Battle of Numistro
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The Battle of Numistro was fought in 210 BC between Hannibal's army and one of the Roman consular armies led by consul Marcus Claudius Marcellus. It was the fourth time both generals met in a battle. Previous encounters were all located around the walls of Nola (Campania) in 216, 215 and 214 a.C. and had been favourable for the Roman side.
In the early months of 210 a.C. consulship, the city of Salapia (Apulia) was betrayed to the Romans. Punic side lost an important garrison of cavalry there. After this, Hannibal retreated to Brutium and Marcellus conquered the towns of Maronea and Meles, in the Samnium. Shortly after, the Carthaginian general came back to Apulia and defeated proconsul Gnaeus Fulvius Centumalus Maximus in the Second Battle of Herdonia. Then Marcellus informed the Senate he would intercept and gave battle against the Punic general to restore Roman honor. His was the only full strength Roman army in the south of Italy at the moment (there was other minor army in Capua with one legion of 5.000 men and an allied alae of 7.500 soldiers), so the consequences of a new defeat could be disastrous for the Roman side and its attempt to counter the invasion in that part of the country. Anyway, Marcellus moved from Samnium and intercepted the Punic army in Numistro, a town northeast of Lucania. Roman army encamped in a plain while Punic camp was in a hill. Numistro was placed close to actual Muro Lucano, in a route that punic army used between Northern Apulia and Brutium.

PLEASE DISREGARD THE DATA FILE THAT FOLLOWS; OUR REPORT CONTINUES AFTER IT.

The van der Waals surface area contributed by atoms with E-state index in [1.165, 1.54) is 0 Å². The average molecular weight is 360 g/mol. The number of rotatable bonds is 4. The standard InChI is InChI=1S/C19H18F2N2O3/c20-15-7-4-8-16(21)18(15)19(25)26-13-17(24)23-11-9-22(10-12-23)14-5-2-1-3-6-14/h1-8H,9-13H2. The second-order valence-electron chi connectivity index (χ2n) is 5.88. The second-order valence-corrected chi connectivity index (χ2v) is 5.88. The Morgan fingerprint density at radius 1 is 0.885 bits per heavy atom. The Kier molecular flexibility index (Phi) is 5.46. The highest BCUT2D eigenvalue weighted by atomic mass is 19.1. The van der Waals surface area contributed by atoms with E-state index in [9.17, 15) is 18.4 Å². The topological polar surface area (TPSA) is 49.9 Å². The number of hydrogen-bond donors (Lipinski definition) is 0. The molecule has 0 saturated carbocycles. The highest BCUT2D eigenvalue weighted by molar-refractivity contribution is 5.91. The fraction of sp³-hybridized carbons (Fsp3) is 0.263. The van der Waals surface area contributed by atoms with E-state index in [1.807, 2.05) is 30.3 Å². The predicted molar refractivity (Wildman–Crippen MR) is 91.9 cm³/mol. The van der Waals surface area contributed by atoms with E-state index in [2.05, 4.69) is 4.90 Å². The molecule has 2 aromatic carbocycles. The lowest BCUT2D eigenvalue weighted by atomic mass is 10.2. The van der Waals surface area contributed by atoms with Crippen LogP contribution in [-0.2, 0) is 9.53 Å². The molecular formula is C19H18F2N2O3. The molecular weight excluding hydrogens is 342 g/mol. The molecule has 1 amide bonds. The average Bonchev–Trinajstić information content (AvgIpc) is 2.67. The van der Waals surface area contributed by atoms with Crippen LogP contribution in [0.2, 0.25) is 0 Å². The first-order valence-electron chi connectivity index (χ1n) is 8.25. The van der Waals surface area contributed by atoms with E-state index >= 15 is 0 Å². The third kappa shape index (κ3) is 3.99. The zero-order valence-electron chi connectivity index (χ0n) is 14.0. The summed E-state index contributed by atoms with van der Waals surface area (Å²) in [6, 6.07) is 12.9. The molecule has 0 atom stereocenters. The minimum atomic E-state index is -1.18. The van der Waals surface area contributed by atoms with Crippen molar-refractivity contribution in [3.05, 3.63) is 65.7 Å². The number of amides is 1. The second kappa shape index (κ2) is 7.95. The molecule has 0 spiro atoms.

According to Livy, the fight started early in the morning. Marcellus put his "I Legion" and "Right Alae Sociorum" in the front line. During the combat both units were relieved by the "III Legion" and "Left Alae". Punic forces described by Livy included balearic slingers and Spanish infantry, as well as elephants. The battle lasted one day and after a hard fight, the result was inconclusive, since it ended due to nightfall, with Hannibal retreating to Apulia the next day and Marcellus leaving his injured soldiers at the town to recover and following Hannibal to hunt him in that territory, having minor engagements until the end of that year's campaign. Frontinus tells that the battle was won by Hannibal thanks to the surrounding terrain.
Both generals met again in battle the following year in Canusium. Numistro and Canusium were probably separated in time, no more than six months, as the first one happened during last period of 210 B.C. consulship while the second one, was fought in the early months of 209 B.C.
- Livy "Ab Urbe Condita" XXVII,2
- Frontinus "Stratagems" II,II,6
- Plutarch “Life of Marcellus”, 24
- Titus Livius, Ab Urbe Condita, XXVI,38,23
- Titus Livius, Ab Urbe Condita, XXVII,1,5
- Titus Livius, Ab Urbe Condita, XXVII,2,5
- Titus Livius, Ab Urbe Condita, XXVII,2,8
- Titus Livius, Ab Urbe Condita, XXVII,2,12
- Frontinus, Stratagems, II,2,6